We're back for more with our new feature, "He Will, He Won't, He Might," which aims to identify something each Kansas basketball player definitely will do during the 2016-17 season, something the same player almost certainly won’t do and, of course, the wildcard, something each player actually might wind up surprising people with during the upcoming season.
All of the entries, of course, are pure speculation designed to dissect some of the more important players and aspects of the 2016-17 team.
If you missed the first in the series, be sure to check out these thoughts on senior guard Frank Mason III.
Today, we'll dive into the dynamic surrounding junior guard Devonte' Graham, Mason's running mate who is entering his third season playing for KU coach Bill Self.
After a solid but unspectacular freshman season, Graham enjoyed a monster year as a sophomore in 2015-16 and appears to be headed for more during the coming season.
Gifted with good size, great skill and an intense desire to compete and play with passion, Graham has become one of the main keys of this Kansas team and followed in the footsteps of some of the better versatile guards that Self has coached at KU.
Without further ado, let's dive in...
Whether it’s three-googles after a big shot, eyes and mouth wide open after a huge play or some sort of gesture or laugh to the bench or the crowd, Graham is, without a doubt, the player who brings the most personality to this team. And given the way KU coach Bill Self has praised him for that in the past, you can expect it to remain that way and potentially increase. The older and more comfortable Graham becomes, the more confident he’ll be in his game. And the more confident he is in his game, the more emotional he’ll be on the floor. That kind of emotion, when used properly, can bring great energy to a team and become contagious in a hurry. That’s not to say that everybody in a Kansas uniform is going to start poses and gesturing just because Graham does, but there’s no denying that the more these guys feel themselves out there, the better they’ll play. And Graham will continue to be the catalyst for it all.
It’s just not that easy to do. Think about this: A season ago, the junior from Raleigh, North Carolina, attempted 170 three-pointers and made a whopping 75. Miss a couple, make a couple; miss one, make the next two; miss two, make the next one. On and on it went, including some games when it seemed as if Graham was not going to miss at all. Maintaining that kind of clip, no matter how good of a shooter you are, is difficult to do and is dependent on a lot of things going right. All signs point to this year’s KU squad continuing to be the kind of team that moves the ball well, makes the extra pass and regularly finds open shots for its best shooters. And Graham most definitely is one of those. But you can bet that opposing defenses are going to key on Graham a little more — especially from the outside — and you can also bet that freshman Josh Jackson’s ability to attack the paint will take away a few opportunities for Graham to let it fly. I wouldn’t expect a big drop-off. After all, Graham shot .425 from behind the arc during his freshman season. But I’d expect his percentage to finish closer to the high 30s than 44.
Frank Mason is a terrifically tough and talented player, but even he has a few limitations. And, from the sound of things, Josh Jackson is as talented as all get-out and can pretty much do anything he wants to do on either end of the floor. But he also has yet to do it at the major college level. Graham has. A lot. And, as shown by his huge jump from his freshman to sophomore season, the guy is only getting better. Graham is a terrific shooter, a great athlete, a good passer and an outstanding leader. He also can defend at a high level and plays with all-out effort night in and night out. Put all of those traits into the same package and bring that to the court on a consistent basis, and you’re looking at the best player on any team, no matter what the level or what his name is. Even on a team that features Fearless Frank Mason and a potential No. 1 pick in the 2017 NBA Draft, a strong case could be made that the 6-2, 185-pound Graham is the best all-around player and his 2016-17 statistics might wind up validating that.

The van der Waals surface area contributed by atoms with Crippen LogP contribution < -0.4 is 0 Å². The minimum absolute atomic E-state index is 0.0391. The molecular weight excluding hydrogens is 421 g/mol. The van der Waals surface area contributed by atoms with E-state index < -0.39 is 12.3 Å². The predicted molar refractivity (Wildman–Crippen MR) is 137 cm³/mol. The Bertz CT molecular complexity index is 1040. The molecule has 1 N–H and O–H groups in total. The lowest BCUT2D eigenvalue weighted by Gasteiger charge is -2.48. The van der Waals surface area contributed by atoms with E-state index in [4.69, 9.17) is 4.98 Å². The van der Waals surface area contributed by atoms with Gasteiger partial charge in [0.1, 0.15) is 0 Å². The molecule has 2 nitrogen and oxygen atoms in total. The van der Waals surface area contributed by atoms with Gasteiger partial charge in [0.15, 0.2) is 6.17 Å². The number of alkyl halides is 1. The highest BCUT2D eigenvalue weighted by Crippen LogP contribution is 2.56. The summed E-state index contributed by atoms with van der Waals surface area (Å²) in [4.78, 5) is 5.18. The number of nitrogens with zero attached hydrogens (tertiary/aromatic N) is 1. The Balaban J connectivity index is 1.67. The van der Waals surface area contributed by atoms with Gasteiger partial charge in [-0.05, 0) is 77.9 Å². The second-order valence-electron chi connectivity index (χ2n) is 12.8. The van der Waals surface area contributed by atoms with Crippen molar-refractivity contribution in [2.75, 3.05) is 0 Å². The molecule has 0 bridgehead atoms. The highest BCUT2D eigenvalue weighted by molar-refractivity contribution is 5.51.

Welcome to a new feature here at KUsports.com, where we take a little closer look at the potential for every player on the Kansas men’s basketball roster, one at a time, leading up to the start of the season next month.
Dubbed, “He will, he won’t, he might,” this feature aims to identify exactly that — something we believe each Jayhawk definitely will do during the 2016-17 season, something the same player almost certainly won’t do and, of course, the wildcard, something each player actually might wind up surprising people with during the upcoming season.
All of the entries, of course, are pure speculation designed to dissect some of the more important aspects of the 2016-17 team.
First up, let’s start with senior point guard Frank Mason III.
Poised to start for Kansas coach Bill Self for the third consecutive season, Mason finished the 2015-16 season as the team’s third leading scorer (12.9 ppg), top assists man (4.6 per game) and most used Jayhawks, playing 1,272 minutes (33.5 per game), nearly a full game more than second-place Devonte’ Graham, who played 1,238 minutes.
Known for his toughness and attacking style, Mason worked on his body in the offseason and appears to be more fit, athletic and explosive than ever before. Here’s a look at what that could mean for his 2016-17 campaign.
Mason, more than any player on this roster, exhibits the kind of toughness and determination that KU coach Bill Self has made staples of his programs dating back to his days at Oral Roberts, Tulsa and Illinois. Although the total number of games played during each of his first three years as a Jayhawk has differed, Mason has remained remarkably consistent. Many of his sophomore and junior numbers were nearly identical and Mason, during both seasons, became the type of what-you-see-is-what-you-get player that Self could rely on. That will continue — and possibly even grow — during his final season in Lawrence.